The Gardening Librarian

Once upon a time, a fifth grade student walked into Sue Dauberman’s library at Frank Allis Elementary and started counting. “Miss Sue,” she said, “you have over fifty plants in this library. Can I have one?

“I had so many plants in that library,” Sue said, remembering. “It was a standing joke: I either had a greenhouse with books in it, or a library with too many plants.” She laughed. “But people felt good in there. The plants, they give off water, oxygen, beauty…even the teachers would notice it, that the plants had a calming effect on their students.”
 
After thirty-two years as a school librarian, Sue retired to focus on the passion that was always entwined within her world of books: gardening. Nearly every day, from April through November, Sue is busy planting, harvesting, and watering her garden plot at Community GroundWorks' Goodman Youth Farm. Each summer, she brings zucchini cookies for the kids who visit the farm.                 

Sue knows that gardening and reading go hand in hand. As a little girl, she would follow her grandmother into the flower garden; by the first grade, she stood out as the only student who could name each flower she encountered.  Those names translated easily to words on pages.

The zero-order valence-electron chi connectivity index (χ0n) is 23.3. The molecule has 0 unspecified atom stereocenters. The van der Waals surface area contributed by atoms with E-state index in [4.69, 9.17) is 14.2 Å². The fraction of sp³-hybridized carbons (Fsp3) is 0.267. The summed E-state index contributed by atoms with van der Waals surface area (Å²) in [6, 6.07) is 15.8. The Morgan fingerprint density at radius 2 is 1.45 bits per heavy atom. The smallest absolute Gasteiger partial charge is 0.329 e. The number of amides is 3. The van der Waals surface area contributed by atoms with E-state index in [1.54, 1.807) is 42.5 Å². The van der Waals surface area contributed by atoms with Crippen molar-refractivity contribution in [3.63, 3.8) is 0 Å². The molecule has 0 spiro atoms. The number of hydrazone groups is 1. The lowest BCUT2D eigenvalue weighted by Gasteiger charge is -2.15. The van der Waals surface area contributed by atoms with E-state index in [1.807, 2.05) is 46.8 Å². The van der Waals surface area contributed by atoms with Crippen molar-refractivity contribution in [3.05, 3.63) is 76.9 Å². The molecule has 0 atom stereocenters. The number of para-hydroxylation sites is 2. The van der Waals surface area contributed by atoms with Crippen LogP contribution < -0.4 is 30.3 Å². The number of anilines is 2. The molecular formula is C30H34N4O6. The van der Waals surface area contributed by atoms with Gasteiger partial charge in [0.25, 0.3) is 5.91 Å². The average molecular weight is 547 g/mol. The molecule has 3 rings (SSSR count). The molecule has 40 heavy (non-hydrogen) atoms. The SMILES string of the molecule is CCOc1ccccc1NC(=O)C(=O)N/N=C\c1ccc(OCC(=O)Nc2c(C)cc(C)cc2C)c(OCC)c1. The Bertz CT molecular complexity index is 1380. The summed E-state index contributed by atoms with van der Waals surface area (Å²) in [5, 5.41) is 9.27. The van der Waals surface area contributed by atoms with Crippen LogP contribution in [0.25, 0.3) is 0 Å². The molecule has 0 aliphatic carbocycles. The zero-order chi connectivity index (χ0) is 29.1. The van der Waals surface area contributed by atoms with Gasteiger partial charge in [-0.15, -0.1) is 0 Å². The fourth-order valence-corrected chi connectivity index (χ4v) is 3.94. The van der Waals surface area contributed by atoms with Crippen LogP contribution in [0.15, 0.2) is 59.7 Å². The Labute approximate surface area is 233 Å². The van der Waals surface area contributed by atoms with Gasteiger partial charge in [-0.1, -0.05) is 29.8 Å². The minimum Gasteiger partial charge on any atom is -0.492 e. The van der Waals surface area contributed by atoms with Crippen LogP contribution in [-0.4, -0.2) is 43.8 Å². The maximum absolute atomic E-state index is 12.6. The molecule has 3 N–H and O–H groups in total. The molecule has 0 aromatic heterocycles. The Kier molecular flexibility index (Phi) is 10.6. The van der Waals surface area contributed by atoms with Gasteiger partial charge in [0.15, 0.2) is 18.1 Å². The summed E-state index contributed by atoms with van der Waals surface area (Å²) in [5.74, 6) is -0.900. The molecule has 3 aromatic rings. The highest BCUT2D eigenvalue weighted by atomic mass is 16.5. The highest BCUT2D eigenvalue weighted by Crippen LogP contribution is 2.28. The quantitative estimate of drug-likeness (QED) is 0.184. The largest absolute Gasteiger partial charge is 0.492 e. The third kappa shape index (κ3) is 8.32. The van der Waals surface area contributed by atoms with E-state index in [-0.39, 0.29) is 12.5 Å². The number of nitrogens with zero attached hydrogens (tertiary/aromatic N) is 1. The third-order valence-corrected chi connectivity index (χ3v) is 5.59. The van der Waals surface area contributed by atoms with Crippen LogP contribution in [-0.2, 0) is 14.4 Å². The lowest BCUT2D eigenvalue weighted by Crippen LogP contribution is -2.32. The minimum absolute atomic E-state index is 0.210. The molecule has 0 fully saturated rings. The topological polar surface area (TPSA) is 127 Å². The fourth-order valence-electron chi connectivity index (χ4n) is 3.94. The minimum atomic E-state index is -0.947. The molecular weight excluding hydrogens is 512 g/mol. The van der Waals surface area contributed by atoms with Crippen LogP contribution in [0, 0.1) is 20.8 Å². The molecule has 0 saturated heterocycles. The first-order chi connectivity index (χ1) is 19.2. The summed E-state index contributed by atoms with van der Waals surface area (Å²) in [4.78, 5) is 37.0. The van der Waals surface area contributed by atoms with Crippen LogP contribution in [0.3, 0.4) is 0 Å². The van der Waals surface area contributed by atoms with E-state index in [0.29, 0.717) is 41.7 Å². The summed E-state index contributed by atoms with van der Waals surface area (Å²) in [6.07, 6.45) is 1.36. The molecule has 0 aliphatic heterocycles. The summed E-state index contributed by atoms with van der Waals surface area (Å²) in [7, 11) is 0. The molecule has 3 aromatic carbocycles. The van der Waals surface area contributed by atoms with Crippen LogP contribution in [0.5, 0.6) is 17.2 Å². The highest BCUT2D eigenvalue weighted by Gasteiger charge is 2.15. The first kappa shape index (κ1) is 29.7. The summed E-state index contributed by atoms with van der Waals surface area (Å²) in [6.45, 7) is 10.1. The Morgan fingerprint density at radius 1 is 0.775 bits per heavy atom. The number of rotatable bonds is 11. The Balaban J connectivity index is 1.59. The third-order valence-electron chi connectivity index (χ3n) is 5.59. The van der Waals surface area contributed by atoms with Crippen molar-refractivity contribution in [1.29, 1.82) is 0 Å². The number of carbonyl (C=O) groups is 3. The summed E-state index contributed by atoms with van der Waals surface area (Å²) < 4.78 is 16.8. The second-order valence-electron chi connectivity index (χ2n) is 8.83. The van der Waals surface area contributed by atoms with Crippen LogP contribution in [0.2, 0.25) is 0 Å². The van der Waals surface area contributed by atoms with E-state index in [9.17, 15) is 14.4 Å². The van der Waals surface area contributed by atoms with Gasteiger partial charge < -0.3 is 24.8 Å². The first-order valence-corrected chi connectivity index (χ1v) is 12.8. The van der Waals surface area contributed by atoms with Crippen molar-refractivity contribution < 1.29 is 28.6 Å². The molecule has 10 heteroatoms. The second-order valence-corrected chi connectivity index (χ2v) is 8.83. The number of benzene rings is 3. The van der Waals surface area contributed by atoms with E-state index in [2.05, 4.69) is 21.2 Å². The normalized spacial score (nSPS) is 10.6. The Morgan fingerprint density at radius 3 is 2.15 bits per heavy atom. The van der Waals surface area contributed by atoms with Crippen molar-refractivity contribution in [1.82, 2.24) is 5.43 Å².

While at Allis, Sue helped students gain this experience with plants: she made compostable newspaper pots with fifth graders, read aloud from garden-themed books, and filled teachers’ windows with her geraniums in winter. The school garden at Allis was just getting started as Sue was retiring.

“You know, I wish I was in school now,” she said, “because they’re doing so much more with gardening, the philosophies have really changed.”

Sue experienced the philosophy behind garden-based education long before it became well known among schools. While growing up on a farm in the early 1950’s, she started reading Organic Gardening Magazine, and she was hooked.

 “My parents hated gardening, actually, but from the magazine—it just all made sense to me. I read about composting, and I started a compost pile. I had a huge garden on our property from the time I was ten years old.”

For Sue, those early experiences led to a lifetime of plants and books—passions she passed on to her students. And, it seems, they stuck. The fifth grade girl who counted the plants in the Allis library came back to visit as a college student. She still had the plant that Sue had given her almost a decade earlier.

 

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